Since 2016, social media sites including Facebook, Twitter, and YouTube have vowed to crack down on misinformation related to elections. Monday, they faced their first big test, when delayed results from the Iowa Democratic caucus gave rise to partisan infighting, rampant misinformation, and conspiracy theories. Unsurprisingly, things didn’t exactly go according to plan. Twitter struggled to contain viral electoral misinformation and unfounded accusations of vote rigging from Trump allies, while Facebook grappled with disinformation.
As scrutiny over the app Iowa Democrats commissioned to report results from caucuses grew, reporters, political influencers, and other popular Twitter users shared misinformation regarding who was behind the software, helping the inaccuracies go viral. Simultaneously, President Trump’s family and allies took to Twitter to share and amplify unfounded allegations about the legitimacy of the electoral process. Trump campaign manager Brad Parscale, digital director Gary Coby, and sons Eric and Donald Trump Jr., accused Democrats of “rigging” the caucus amid news that results would be delayed.
“Mark my words, they are rigging this thing … what a mess,” wrote Eric Trump. “And by ‘Quality Control’ they mean fixing the results to get the candidate the Democrat Overlords in DC want,” said Trump Jr.
Twitter’s election integrity policies prohibit people from using the platform “to manipulate or disrupt elections, including through the distribution of false or misleading information about the electoral process or when or how to vote.” In a section detailing examples of content that violates these rules, Twitter lists “misleading claims about voting procedures or techniques which could dissuade voters from participating in an election,” and “misleading claims that polling places are closed, that polling has ended, or other misleading information relating to votes not being counted,” among many others.
A Twitter spokesperson said the tweets did not violate its policies, “as they do not suppress voter turnout or mislead people about when, where, or how to vote.” The spokesperson, who would only respond to questions if their answers were attributed to “a Twitter spokesperson” and not their name, did not respond to a question about why the tweets—which appeared to cast doubt on the legitimacy of the electoral process—did not run afoul of Twitter’s rules prohibiting the “distribution of false or misleading information about the electoral process.” The spokesperson also did not respond to a question about whether Twitter had considered using its so-called quarantine feature to restrict access to tweets from public officials that make unfounded claims about ongoing elections.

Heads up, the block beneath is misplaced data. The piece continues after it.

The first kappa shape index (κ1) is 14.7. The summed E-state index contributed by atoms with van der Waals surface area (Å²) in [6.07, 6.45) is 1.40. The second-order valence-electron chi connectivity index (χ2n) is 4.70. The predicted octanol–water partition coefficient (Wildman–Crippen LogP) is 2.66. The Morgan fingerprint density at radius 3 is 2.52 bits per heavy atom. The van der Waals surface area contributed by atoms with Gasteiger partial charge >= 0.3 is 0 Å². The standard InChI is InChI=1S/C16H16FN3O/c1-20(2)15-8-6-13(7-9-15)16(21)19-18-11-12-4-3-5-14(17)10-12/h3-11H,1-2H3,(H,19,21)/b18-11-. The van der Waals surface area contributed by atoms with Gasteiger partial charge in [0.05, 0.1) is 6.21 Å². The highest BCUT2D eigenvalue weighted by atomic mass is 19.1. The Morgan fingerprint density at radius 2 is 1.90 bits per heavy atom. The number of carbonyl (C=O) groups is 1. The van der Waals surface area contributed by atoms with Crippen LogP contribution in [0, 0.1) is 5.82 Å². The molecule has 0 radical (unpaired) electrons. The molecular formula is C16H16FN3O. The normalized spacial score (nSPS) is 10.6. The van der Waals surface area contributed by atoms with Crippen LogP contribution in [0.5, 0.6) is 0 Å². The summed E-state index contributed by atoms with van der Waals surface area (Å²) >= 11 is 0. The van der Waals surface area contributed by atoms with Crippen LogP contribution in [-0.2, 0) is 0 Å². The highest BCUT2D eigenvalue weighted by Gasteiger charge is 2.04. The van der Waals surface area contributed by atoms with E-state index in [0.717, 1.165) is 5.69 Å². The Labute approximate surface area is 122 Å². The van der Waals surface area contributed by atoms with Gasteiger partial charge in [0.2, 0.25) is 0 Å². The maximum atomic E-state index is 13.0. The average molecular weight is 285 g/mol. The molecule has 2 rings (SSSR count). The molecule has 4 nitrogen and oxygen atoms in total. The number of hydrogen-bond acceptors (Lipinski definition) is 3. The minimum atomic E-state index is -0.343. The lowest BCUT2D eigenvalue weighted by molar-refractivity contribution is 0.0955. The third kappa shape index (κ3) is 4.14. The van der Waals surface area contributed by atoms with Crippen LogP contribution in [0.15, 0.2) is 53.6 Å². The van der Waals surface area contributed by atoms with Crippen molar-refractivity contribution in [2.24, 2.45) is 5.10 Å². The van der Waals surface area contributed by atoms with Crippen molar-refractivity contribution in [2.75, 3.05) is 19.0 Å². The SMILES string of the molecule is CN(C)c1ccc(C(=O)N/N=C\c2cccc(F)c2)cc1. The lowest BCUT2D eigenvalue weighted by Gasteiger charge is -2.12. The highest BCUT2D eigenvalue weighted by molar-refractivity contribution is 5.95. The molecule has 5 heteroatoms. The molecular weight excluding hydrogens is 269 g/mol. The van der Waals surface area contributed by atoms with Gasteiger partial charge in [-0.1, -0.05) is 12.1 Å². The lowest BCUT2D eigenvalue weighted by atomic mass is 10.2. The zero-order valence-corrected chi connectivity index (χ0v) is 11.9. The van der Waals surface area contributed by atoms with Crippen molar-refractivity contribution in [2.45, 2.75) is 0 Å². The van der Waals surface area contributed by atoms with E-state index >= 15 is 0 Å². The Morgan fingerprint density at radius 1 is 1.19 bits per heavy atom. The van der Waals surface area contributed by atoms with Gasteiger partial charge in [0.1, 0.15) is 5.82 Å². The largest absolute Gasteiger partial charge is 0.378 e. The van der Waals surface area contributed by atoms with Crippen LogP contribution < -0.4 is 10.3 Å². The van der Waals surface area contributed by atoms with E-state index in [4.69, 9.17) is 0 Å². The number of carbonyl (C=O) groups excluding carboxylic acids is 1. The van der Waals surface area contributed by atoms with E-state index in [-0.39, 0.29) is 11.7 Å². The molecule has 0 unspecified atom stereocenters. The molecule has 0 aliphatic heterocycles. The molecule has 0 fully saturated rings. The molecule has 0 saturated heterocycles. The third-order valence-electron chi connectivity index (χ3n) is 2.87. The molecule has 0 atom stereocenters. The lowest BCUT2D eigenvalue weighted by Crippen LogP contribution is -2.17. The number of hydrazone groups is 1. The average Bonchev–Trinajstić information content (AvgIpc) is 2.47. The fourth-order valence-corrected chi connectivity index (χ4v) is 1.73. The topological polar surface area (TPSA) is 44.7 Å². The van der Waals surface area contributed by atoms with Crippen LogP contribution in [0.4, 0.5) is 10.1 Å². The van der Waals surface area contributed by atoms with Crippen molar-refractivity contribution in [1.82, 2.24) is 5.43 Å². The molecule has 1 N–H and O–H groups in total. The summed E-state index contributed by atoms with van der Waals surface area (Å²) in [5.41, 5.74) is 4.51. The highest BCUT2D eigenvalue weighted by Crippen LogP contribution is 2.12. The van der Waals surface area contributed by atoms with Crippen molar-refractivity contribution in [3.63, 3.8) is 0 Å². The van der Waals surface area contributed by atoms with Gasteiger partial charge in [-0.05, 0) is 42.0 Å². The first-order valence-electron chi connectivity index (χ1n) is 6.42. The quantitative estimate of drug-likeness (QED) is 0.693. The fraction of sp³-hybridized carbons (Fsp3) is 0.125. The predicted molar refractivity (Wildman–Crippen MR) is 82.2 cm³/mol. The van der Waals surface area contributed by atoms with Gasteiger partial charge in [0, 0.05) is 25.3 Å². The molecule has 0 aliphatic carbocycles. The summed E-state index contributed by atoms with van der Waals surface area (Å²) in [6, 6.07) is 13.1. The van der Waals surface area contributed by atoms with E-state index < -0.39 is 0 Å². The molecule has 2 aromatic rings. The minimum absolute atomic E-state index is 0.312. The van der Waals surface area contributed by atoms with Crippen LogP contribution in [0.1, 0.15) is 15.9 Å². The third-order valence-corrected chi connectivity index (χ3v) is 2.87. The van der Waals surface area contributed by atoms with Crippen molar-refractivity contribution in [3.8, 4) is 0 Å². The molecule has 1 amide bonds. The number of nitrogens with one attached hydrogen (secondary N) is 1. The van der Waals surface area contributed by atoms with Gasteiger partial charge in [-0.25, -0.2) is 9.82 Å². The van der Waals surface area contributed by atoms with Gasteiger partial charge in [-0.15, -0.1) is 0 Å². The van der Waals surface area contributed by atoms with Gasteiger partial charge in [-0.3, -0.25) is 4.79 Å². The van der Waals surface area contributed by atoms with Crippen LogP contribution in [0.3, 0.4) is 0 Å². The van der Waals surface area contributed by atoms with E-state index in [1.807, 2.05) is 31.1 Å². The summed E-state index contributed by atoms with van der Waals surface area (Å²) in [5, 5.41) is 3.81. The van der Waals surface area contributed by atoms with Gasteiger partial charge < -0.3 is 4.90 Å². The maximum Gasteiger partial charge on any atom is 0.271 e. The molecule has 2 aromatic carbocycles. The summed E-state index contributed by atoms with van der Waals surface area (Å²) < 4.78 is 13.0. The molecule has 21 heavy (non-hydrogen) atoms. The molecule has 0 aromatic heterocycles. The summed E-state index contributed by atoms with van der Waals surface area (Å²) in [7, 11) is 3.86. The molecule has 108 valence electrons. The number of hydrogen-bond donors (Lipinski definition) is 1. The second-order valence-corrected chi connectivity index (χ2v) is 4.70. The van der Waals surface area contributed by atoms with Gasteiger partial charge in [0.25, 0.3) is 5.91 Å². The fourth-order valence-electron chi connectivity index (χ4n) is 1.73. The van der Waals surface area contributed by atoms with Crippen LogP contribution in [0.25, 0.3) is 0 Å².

“Is there creditable evidence of rigged results?” asked Joan Donovan, head of the Technology and Social Change Research Project at Harvard Kennedy’s Shorenstein Center. “No, but every disruption is a potential political opportunity, where conspiracies and conjecture are easily amplified across social media.”
On Facebook, pages run by right-wing groups and media figures propelled false information about Iowa’s voter registration rolls into virality shortly before the caucus even began. On Monday morning, Iowa Secretary of State Paul Pate disputed a “false” report from conservative activist group Judicial Watch which claimed that registration rates in Iowa were suspiciously high, and issued an official statement on the inaccuracies later that afternoon. However, the misleading report still spread quickly across social media.
The press release from Judicial Watch was shared over 20,000 times on Facebook, according to WIRED’s analysis of data from CrowdTangle, a social media analytics platform owned by Facebook. An article about Judicial Watch’s claim by The Epoch Times—a conservative media organization with a history of aggressive support for Donald Trump that was recently banned from advertising on Facebook—received over 46,000 shares, per CrowdTangle data.